That's right, Canonical. Everything you screwed up, I have fixed. Eventually.

I feel obliged at this point to mention that this is the first time I have ever had a problem upgrading an Ubuntu distro in five years of use, but really, it does prove how closely Ubuntu - and presumably other open-source OSs - resembles the little girl in the rhyme. When it's good, it's very good. When it's bad, it's five hours of tearing your hair out and screaming things like, "Yeah, and you know why it's called bash? Because THAT'S WHAT I'M GOING TO ****ING DO TO IT!" before finding out that the problem existed between the keyboard and chair and basically amounted to you consistently mis-spelling 'sudo'.

I exaggerate, but not as much as I'd like.

Windows has encountered a teal deer and needs to close. )

In happier open-source news, today I also discovered Mozilla Songbird. I've been looking for a replacement for iTunes for ages, preferably something that I could use on both Windoze and Linux, with little success until today.

Songbird uses the same basic back-end as other Mozilla products, in that it saves a nice profile that I can copy from one hard drive to another and thus preserve my playlists. It imported from iTunes without the slightest fuss, loads about five times faster, has a really, really nice layout for the library with a search bar and a quick, simple way to change your sort criteria... and a built-in browser. No, I don't fully understand that last part either, though I assume it's to do with downloading music, but it made finding extensions much easier. The default theme is a little plain, but since it's open-source, that's easy enough to change - there's even a skin feather available that changes it to match your default theme.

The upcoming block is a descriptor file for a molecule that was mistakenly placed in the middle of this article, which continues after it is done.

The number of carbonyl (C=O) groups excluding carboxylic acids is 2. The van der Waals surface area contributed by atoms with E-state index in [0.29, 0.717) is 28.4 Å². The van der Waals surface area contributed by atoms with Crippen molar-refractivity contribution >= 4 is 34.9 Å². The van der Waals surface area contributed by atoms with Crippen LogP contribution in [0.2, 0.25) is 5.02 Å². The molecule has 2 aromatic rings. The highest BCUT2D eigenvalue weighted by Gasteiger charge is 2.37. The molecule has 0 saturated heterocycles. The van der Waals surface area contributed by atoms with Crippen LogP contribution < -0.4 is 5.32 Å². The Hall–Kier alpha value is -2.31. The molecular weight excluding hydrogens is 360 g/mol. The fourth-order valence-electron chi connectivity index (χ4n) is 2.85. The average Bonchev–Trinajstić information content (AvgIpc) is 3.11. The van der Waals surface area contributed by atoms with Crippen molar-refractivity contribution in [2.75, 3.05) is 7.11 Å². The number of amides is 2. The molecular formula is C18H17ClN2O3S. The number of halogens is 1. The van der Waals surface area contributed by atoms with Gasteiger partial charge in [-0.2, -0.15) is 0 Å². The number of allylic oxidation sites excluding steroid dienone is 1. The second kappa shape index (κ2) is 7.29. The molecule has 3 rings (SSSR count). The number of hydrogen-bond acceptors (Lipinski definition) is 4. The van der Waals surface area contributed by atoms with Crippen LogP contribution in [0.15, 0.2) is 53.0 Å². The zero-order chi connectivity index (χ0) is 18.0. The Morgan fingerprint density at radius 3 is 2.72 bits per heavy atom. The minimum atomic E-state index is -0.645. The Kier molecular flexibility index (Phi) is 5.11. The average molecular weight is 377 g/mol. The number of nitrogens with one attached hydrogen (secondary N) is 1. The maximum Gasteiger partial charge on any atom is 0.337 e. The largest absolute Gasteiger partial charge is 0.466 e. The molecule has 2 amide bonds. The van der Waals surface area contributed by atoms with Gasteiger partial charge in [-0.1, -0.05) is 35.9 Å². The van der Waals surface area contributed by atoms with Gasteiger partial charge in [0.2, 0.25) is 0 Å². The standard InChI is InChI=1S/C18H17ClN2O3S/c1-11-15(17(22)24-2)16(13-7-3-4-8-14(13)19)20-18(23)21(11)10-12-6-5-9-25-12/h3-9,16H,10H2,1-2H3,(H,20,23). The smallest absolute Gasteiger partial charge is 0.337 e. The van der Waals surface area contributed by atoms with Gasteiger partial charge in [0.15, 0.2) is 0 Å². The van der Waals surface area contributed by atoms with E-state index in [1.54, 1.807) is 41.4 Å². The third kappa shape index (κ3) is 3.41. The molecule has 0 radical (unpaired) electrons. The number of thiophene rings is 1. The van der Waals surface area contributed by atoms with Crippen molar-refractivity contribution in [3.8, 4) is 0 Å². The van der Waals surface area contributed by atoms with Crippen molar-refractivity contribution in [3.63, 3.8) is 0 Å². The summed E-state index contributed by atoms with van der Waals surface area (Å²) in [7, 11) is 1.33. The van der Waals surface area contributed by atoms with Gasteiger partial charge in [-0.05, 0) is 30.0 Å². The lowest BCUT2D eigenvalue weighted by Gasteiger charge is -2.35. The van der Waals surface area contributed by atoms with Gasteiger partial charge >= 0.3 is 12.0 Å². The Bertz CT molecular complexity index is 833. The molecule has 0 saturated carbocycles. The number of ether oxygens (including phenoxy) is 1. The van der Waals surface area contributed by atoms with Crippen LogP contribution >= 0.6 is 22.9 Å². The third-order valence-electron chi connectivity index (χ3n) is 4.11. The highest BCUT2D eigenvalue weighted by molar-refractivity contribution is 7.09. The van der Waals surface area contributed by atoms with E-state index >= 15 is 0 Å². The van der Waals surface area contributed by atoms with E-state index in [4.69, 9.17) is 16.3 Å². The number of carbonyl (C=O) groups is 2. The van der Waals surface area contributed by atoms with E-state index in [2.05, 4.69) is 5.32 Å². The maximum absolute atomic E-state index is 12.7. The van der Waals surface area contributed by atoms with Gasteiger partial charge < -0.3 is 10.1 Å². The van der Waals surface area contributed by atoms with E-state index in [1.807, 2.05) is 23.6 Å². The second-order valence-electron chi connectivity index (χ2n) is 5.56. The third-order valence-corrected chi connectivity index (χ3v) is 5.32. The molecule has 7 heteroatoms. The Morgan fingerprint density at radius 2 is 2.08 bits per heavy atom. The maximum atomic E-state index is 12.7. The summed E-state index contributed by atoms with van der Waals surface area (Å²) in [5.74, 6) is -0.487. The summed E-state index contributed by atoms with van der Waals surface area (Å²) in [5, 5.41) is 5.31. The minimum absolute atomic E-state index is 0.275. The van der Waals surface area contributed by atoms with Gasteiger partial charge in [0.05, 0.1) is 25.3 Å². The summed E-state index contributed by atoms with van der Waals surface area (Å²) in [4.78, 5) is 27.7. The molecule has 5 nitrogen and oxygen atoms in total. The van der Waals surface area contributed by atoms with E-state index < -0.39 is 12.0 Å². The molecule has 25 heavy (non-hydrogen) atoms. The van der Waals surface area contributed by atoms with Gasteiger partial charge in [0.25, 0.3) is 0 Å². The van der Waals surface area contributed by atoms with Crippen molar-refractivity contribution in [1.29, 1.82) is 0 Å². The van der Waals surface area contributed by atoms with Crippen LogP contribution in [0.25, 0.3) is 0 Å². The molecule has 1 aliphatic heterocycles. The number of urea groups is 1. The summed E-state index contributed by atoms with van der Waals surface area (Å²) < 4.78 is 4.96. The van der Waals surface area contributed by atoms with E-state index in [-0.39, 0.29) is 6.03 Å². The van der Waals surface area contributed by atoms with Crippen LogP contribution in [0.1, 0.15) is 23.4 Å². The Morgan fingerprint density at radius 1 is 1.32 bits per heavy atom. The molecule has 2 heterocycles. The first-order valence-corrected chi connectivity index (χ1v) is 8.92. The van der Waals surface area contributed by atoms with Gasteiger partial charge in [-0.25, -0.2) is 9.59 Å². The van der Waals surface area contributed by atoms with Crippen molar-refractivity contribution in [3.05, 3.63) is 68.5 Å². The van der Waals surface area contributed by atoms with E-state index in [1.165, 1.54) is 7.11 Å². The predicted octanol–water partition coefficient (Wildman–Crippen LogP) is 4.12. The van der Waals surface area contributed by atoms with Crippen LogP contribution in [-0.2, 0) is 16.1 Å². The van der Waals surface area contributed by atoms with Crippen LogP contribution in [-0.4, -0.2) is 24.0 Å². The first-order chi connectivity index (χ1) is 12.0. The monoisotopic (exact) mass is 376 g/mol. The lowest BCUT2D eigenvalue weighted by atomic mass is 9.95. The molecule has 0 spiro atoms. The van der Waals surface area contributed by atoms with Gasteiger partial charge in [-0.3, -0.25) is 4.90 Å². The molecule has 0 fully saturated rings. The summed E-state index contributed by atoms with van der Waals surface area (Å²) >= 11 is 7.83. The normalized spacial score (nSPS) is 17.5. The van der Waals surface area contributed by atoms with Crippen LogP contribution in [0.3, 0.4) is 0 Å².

By comparison with Banshee, which is what I was using on Linux, Songbird does less spectacularly than against iTunes - but mainly because iTunes has become so terrible of late. Mostly it's in a better state of development; Banshee had a couple of really irritating bugs, including one that caused it once to drop all metadata from all tracks. Given that Banshee's library was unmanageable without that metadata and I'd already risked RSI setting it up once, I wasn't happy.

As a final insult, when I uninstalled iTunes it did not clean up properly - left all of its shortcuts behind, and goodness only knows what else. Since I'm going to have to reinstall it to strip the DRM off my purchased files, though, doing its housekeeping for it is a problem for another time. Say next week...